By Bob Harner

Despite risking his life to successfully persuade Geronimo to surrender for the last time, Lieutenant Charles Gatewood remains largely unacknowledged today, primarily because his unyielding commitment to defending the rights of Apache  men and women (the term “Apache” includes what today are known as Yavapai) alienated him from his Army superiors and peers.

Lieutenant Gatewood came to Arizona in 1878 and became commander of the Apache scouts at Fort Apache. He immersed himself in understanding the Apaches, gaining their respect and friendship. When General George Crook assumed command of the Department of Arizona for the second time in 1882, Gatewood was considered the best “Apache man” in the territory. Recognizing Gatewood’s value, Crook appointed him military commandant of the White Mountain Apache Reservation.

Gatewood was a firm believer in justice for all.  He established a reservation police force of 50 hand-picked Apache scouts and created a Court of Justice, with himself as judge, using all-Apache juries to try both criminal and civil cases. 

This was a time of turmoil for the Apaches, as the Army and the encroachment of Anglo settlement forced them to give up their way of life and their traditional social structures.  Historically, Apache women had property and power, but this, too, was changing as Anglo patriarchal norms were imposed on the people. 

Gatewood defied this trend by insisting that Apache women were entitled to equal treatment under the law. Under Gatewood, Apache women gained the right to file legal complaints against men, including their husbands. Gatewood arrested Apache men for wife beating. He insisted that men share income from crop sales with their wives. Although he faced initial resistance from Apache men, their respect for him prevailed, and all-male Apache juries were soon bringing verdicts against men on behalf of women.

In his unfinished memoir, Gatewood describes an incident involving a man/woman dispute in detail. A young Apache woman named Summer Blossom complained to Gatewood that her father had promised her in marriage to an elderly Apache man with four wives, because the man was wealthy and could pay more for her hand than a younger suitor she preferred. Afraid she would become a virtual slave to a man she didn’t love and to his more senior wives, she threatened to commit any crime that would result in her execution in order to escape a fate she considered worse than death. Gatewood confronted the father and the elderly husband-to-be, both of whom protested that the arrangement was a simple business deal. Gatewood then brought in Summer Blossom and the young suitor and asked her to indicate the husband she preferred. Naturally, she chose the younger man, who promptly offered all his belongings in payment for her hand. Pressured by Gatewood, the father reluctantly accepted the lower price and the jilted older suitor didn’t object. Gatewood provided the newlyweds with a few farm implements to start their new life together.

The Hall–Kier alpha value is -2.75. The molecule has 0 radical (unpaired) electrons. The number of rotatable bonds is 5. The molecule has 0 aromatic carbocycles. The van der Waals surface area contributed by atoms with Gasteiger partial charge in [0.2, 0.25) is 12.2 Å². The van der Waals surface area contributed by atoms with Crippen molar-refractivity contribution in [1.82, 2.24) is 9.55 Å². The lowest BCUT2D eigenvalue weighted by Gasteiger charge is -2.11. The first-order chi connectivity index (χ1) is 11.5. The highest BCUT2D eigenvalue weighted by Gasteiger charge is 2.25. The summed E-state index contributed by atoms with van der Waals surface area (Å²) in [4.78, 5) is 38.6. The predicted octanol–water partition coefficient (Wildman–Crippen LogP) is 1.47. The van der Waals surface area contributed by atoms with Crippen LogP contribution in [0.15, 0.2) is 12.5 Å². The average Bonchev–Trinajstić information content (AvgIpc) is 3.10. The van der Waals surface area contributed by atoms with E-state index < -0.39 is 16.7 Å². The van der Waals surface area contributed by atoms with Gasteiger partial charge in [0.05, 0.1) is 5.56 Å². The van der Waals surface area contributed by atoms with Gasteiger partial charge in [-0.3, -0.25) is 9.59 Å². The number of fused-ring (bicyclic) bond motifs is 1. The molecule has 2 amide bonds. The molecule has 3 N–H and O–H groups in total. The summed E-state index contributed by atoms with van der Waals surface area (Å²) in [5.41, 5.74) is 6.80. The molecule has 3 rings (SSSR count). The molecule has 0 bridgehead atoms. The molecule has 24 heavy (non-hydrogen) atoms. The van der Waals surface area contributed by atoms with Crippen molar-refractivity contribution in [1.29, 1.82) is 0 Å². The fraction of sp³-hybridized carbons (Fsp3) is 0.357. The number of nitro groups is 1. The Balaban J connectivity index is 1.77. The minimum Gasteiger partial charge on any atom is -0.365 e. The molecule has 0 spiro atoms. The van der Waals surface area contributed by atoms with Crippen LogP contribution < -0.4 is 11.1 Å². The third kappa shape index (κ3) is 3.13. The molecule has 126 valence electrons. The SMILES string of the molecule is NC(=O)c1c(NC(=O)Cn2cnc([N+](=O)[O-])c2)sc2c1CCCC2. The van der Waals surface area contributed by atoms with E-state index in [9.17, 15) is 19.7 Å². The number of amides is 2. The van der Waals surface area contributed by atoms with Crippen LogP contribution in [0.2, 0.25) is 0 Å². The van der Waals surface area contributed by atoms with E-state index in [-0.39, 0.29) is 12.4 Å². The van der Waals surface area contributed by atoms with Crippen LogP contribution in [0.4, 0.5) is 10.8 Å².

Despite Gatewood’s success at managing the reservation and keeping the peace with the Apaches, his position there ultimately led to the decline of his military career primarily because he typically sided with Apaches against neighboring Anglo settlers. Finally, Gatewood arrested a territorial judge, F.M. Zuck, for cheating Apaches in a business deal. Because Gatewood’s tribal court had no jurisdiction over settlers, Zuck’s trial was held in Prescott with Gatewood the only witness. Zuck’s defense lawyer insisted the charges be dropped because of an “obvious technicality” in the law. Without referencing the law or specifying the “technicality,” the judge agreed and dismissed the charges.

Gatewood was transferred to New Mexico and the situation on the Apache reservation quickly deteriorated. Geronimo took a small band and fled to Mexico. Major General Nelson Miles replaced Crook in 1886 and dispatched 5000 troops to re-capture Geronimo. After months without success and knowing that Geronimo and Gatewood had been on friendly terms, a desperate Miles ordered Gatewood to Mexico to try persuading Geronimo to surrender. Amazingly, Gatewood succeeded, and Geronimo returned with him to the U.S. Miles promptly took credit for Gatewood’s successful mission. Later, when Tucson celebrated the end of the Apache wars, Miles took his entire company to the celebration, except for Gatewood, who was left behind to do routine paperwork.

Long in poor health, Gatewood died in 1896 at age 43, his fierce defense of justice for the Apaches and his role in Geronimo’s surrender largely unknown by the American public.

“Days Past” is a collaborative project of the Sharlot Hall Museum and the Prescott Corral of Westerners International ( This and other Days Past articles are also available at The public is encouraged to submit proposed articles to Please contact SHM Library & Archives reference desk at 928-445-3122 Ext. 14, or via email at for information.